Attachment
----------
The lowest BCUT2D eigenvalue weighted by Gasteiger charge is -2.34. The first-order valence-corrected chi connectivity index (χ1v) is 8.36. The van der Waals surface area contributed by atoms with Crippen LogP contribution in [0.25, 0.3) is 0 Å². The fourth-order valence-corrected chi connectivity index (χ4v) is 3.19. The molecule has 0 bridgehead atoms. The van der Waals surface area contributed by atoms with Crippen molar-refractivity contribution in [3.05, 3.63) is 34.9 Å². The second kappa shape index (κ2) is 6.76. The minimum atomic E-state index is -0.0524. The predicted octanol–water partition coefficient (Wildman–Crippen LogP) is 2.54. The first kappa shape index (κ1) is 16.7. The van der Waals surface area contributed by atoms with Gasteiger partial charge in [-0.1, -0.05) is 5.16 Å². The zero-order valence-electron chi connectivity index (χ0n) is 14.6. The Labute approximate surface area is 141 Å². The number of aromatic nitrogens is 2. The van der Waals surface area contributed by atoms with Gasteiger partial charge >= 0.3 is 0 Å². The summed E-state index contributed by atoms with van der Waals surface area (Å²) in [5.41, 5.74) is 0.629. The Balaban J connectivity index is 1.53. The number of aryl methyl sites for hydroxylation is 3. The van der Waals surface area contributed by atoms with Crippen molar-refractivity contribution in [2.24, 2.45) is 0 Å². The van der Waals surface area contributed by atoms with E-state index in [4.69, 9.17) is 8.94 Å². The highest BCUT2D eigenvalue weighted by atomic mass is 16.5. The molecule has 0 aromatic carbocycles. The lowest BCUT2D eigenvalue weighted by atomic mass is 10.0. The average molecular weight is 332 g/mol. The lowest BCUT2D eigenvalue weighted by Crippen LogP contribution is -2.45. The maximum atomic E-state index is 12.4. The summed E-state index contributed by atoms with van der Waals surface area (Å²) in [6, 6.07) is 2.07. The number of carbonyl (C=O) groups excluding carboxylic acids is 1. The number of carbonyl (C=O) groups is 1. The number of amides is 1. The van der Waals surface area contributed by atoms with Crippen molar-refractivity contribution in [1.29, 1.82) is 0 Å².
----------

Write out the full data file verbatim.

The lowest BCUT2D eigenvalue weighted by Gasteiger charge is -2.34. The first-order valence-corrected chi connectivity index (χ1v) is 8.36. The van der Waals surface area contributed by atoms with Crippen LogP contribution in [0.25, 0.3) is 0 Å². The fourth-order valence-corrected chi connectivity index (χ4v) is 3.19. The molecule has 0 bridgehead atoms. The van der Waals surface area contributed by atoms with Crippen molar-refractivity contribution in [3.05, 3.63) is 34.9 Å². The second kappa shape index (κ2) is 6.76. The minimum atomic E-state index is -0.0524. The predicted octanol–water partition coefficient (Wildman–Crippen LogP) is 2.54. The first kappa shape index (κ1) is 16.7. The van der Waals surface area contributed by atoms with Gasteiger partial charge in [-0.1, -0.05) is 5.16 Å². The zero-order valence-electron chi connectivity index (χ0n) is 14.6. The Labute approximate surface area is 141 Å². The number of aromatic nitrogens is 2. The van der Waals surface area contributed by atoms with Gasteiger partial charge >= 0.3 is 0 Å². The summed E-state index contributed by atoms with van der Waals surface area (Å²) in [5.41, 5.74) is 0.629. The Balaban J connectivity index is 1.53. The number of aryl methyl sites for hydroxylation is 3. The van der Waals surface area contributed by atoms with Crippen molar-refractivity contribution in [2.24, 2.45) is 0 Å². The van der Waals surface area contributed by atoms with E-state index in [4.69, 9.17) is 8.94 Å². The highest BCUT2D eigenvalue weighted by atomic mass is 16.5. The molecule has 0 aromatic carbocycles. The lowest BCUT2D eigenvalue weighted by atomic mass is 10.0. The average molecular weight is 332 g/mol. The lowest BCUT2D eigenvalue weighted by Crippen LogP contribution is -2.45. The maximum atomic E-state index is 12.4. The summed E-state index contributed by atoms with van der Waals surface area (Å²) in [6, 6.07) is 2.07. The number of carbonyl (C=O) groups excluding carboxylic acids is 1. The number of carbonyl (C=O) groups is 1. The number of amides is 1. The van der Waals surface area contributed by atoms with Crippen molar-refractivity contribution in [1.29, 1.82) is 0 Å².